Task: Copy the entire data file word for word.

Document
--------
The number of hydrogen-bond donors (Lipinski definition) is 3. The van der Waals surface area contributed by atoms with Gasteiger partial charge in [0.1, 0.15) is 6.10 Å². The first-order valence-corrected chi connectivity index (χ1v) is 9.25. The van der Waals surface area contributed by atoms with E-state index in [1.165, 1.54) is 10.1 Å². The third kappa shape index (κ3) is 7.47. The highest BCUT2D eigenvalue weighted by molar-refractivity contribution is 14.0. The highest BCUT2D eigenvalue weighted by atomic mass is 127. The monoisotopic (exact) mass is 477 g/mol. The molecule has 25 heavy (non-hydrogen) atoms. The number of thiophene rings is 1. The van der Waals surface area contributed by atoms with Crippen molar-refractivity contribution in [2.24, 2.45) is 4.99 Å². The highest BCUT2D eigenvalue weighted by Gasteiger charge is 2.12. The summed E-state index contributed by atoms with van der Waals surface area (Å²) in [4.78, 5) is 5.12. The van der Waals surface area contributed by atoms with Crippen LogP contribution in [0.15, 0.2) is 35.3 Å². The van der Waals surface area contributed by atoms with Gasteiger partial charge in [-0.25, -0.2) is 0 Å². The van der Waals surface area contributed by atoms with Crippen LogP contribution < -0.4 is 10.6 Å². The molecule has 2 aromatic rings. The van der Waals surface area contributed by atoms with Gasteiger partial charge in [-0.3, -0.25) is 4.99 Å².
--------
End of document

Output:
The number of hydrogen-bond donors (Lipinski definition) is 3. The van der Waals surface area contributed by atoms with Gasteiger partial charge in [0.1, 0.15) is 6.10 Å². The first-order valence-corrected chi connectivity index (χ1v) is 9.25. The van der Waals surface area contributed by atoms with E-state index in [1.165, 1.54) is 10.1 Å². The third kappa shape index (κ3) is 7.47. The highest BCUT2D eigenvalue weighted by molar-refractivity contribution is 14.0. The highest BCUT2D eigenvalue weighted by atomic mass is 127. The monoisotopic (exact) mass is 477 g/mol. The molecule has 25 heavy (non-hydrogen) atoms. The number of thiophene rings is 1. The van der Waals surface area contributed by atoms with Crippen molar-refractivity contribution in [2.24, 2.45) is 4.99 Å². The highest BCUT2D eigenvalue weighted by Gasteiger charge is 2.12. The summed E-state index contributed by atoms with van der Waals surface area (Å²) in [4.78, 5) is 5.12. The van der Waals surface area contributed by atoms with Crippen LogP contribution in [0.15, 0.2) is 35.3 Å². The van der Waals surface area contributed by atoms with Gasteiger partial charge in [-0.25, -0.2) is 0 Å². The van der Waals surface area contributed by atoms with Crippen LogP contribution < -0.4 is 10.6 Å². The molecule has 2 aromatic rings. The van der Waals surface area contributed by atoms with Gasteiger partial charge in [-0.3, -0.25) is 4.99 Å².